“I'm not the scaredy-type ... but I'm not taking on the Invisible Man!”
Ahh, yes. Fisticuffs. Well, let's just say that you get plenty of punch-ups per episode. In fact, there is a level of violence in the show that is a little eye-opening. Even quite early on in the season, there are a couple of scenes of torture - the afore-mentioned special agent receiving some pretty harsh interrogation before taking a few a bullets in the back, and a scene of burning cigarette intimidation when a heavy threatens to mark a guest star's pretty face - that would put modern-day shows like the re-vamped Doctor Who to shame. Yet the series is still evidently aimed at family audiences, with its respectable-yet-gung-ho hero, emphasis on justice, morals and good triumphing over evil. But there is some great fun to had from the inevitable dust-ups that Brady has with the villains and, more often than not, their disposable henchmen. The scrapping may primarily be of the strict one-two variety - the gut-punch followed by the upper-cut to the mush - but the handling of the action is quite brutal. Without seeing one of the battlers involved we are just confronted with shots of a bloke reacting in pain and shock to each incoming blow, and the sight of a grown man grappling with thin air is always amusing, no matter how spirited and convincing their performance might be. All this unashamed have-a-go attitude makes for a pleasantly vigorous bout of episodic heroism. However, it is never explained just how a man of science can be so ruthlessly efficient when it comes to unarmed combat. Check out Brady's penchant for lobbing heavy furniture at his enemies, too! It might make for a cool effect, but think of the cranial damage his hefting of chairs and shattered-banisters against an opponent is prone to unleash. Had this been a simple detective show, there is no way such skirmishing would have made it onto the screen. Fantasy wins again.
“Your country has made remarkable progress in espionage, my friend.”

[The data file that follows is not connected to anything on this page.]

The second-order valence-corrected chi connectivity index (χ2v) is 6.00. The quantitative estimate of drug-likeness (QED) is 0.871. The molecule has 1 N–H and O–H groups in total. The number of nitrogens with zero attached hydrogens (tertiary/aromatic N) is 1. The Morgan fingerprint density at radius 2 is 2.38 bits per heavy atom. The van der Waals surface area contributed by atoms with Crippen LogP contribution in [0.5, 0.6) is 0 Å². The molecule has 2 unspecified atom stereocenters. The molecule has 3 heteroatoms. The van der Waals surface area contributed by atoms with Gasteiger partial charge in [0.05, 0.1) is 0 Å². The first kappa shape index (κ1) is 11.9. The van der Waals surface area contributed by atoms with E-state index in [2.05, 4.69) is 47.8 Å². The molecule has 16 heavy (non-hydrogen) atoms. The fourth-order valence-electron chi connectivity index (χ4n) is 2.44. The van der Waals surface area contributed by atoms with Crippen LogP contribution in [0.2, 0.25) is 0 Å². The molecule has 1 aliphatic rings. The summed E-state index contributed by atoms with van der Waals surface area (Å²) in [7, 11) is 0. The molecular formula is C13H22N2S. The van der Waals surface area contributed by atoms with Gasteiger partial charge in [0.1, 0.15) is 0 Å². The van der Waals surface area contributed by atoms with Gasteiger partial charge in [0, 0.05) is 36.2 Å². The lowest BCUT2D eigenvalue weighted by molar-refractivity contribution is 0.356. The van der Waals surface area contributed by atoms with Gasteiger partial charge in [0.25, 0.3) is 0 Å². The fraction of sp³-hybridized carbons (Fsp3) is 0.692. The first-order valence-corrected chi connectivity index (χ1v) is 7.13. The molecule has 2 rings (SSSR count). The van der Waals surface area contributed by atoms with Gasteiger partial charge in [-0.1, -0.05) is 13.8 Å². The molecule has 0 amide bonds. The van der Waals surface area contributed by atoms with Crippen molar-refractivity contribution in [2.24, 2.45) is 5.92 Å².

When it comes to effects, this show is actually quite elaborate. We get the full gamut of what was achievable at the time and, for the most part, with very agreeable results. Seemingly driver-less vehicles career around country lanes and city streets (even a motorbike in one sequence!), all sorts of paraphernalia bobbles about in thin air from cutlery to phones and guns, and chairs, doors and even people are moved realistically around sets as though held in Brady's invisible hands. But a nice touch is when our hero seeks to prove his invisibility to an intrigued onlooker by unwrapping the top portion of his bandages to reveal an empty space where his head should be. It's all very spirited stuff. And check out the apparent size of Brady when we see him in his bandage/glasses/raincoat ensemble - he's the size of a Mexican wrestler! No wonder he can hurl furniture and people around so easily. The fact that he wears his head-to-toe injury disguise so often means that, inevitably, he is bound to be recognised. I mean, no matter whose version of the tale it is, that costume just won't hold water for long. And, at least, Smart's telling of the tale is smart enough (ahem, sorry) to realise this, when the show actually has Brady's identity and affliction made public in the aftermath of a road-accident. The whole world soon becomes aware of this strange crusader and the press even camp outside his sister's country retreat, hoping to photograph someone that is patently un-photographable. However, such notoriety only really intrudes when some low-lifes abduct little Sally from her school in an attempt to blackmail Brady into committing a bank raid for them. Actually, this episode is a little disturbing in its depiction of the abduction, by a slovenly child-molester type and his grinning, softly-spoken Welsh muscle. But don't worry, the Invisible Man can always find a chair or a table to hurl at them in revenge, and his single-minded determination to exact physical retribution is a joy to behold.